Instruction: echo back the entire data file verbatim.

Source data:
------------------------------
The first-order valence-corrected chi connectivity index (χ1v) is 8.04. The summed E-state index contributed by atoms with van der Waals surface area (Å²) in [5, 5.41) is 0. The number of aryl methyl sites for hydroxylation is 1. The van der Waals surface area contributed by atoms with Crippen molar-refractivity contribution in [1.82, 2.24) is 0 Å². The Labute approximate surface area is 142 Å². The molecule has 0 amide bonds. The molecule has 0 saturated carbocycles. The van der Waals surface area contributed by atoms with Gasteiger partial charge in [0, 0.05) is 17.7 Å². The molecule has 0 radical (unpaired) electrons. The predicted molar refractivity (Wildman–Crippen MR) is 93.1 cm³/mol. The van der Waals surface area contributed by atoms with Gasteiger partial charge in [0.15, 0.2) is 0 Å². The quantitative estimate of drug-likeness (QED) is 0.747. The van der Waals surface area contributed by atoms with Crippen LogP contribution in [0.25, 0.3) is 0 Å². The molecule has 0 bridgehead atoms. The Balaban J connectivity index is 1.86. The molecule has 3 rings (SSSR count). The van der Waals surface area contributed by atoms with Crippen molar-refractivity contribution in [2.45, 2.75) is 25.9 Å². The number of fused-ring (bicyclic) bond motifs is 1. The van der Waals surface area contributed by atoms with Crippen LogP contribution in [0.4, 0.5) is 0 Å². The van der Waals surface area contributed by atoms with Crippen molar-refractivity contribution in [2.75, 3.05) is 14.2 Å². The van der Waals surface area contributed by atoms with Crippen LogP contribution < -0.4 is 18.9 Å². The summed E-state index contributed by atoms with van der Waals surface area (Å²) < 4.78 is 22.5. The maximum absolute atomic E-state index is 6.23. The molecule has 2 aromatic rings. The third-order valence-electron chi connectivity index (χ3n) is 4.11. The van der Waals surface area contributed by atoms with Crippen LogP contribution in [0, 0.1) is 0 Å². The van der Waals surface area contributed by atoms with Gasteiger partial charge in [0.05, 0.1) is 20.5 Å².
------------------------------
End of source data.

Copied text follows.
The first-order valence-corrected chi connectivity index (χ1v) is 8.04. The summed E-state index contributed by atoms with van der Waals surface area (Å²) in [5, 5.41) is 0. The number of aryl methyl sites for hydroxylation is 1. The van der Waals surface area contributed by atoms with Crippen molar-refractivity contribution in [1.82, 2.24) is 0 Å². The Labute approximate surface area is 142 Å². The molecule has 0 amide bonds. The molecule has 0 saturated carbocycles. The van der Waals surface area contributed by atoms with Gasteiger partial charge in [0, 0.05) is 17.7 Å². The molecule has 0 radical (unpaired) electrons. The predicted molar refractivity (Wildman–Crippen MR) is 93.1 cm³/mol. The van der Waals surface area contributed by atoms with Gasteiger partial charge in [0.15, 0.2) is 0 Å². The quantitative estimate of drug-likeness (QED) is 0.747. The van der Waals surface area contributed by atoms with Crippen LogP contribution in [0.25, 0.3) is 0 Å². The molecule has 0 bridgehead atoms. The Balaban J connectivity index is 1.86. The molecule has 3 rings (SSSR count). The van der Waals surface area contributed by atoms with Crippen molar-refractivity contribution in [2.45, 2.75) is 25.9 Å². The number of fused-ring (bicyclic) bond motifs is 1. The van der Waals surface area contributed by atoms with Crippen LogP contribution in [0.4, 0.5) is 0 Å². The van der Waals surface area contributed by atoms with Crippen molar-refractivity contribution in [2.75, 3.05) is 14.2 Å². The van der Waals surface area contributed by atoms with Crippen LogP contribution < -0.4 is 18.9 Å². The summed E-state index contributed by atoms with van der Waals surface area (Å²) < 4.78 is 22.5. The maximum absolute atomic E-state index is 6.23. The molecule has 2 aromatic rings. The third-order valence-electron chi connectivity index (χ3n) is 4.11. The van der Waals surface area contributed by atoms with Crippen LogP contribution in [0, 0.1) is 0 Å². The van der Waals surface area contributed by atoms with Gasteiger partial charge in [0.05, 0.1) is 20.5 Å².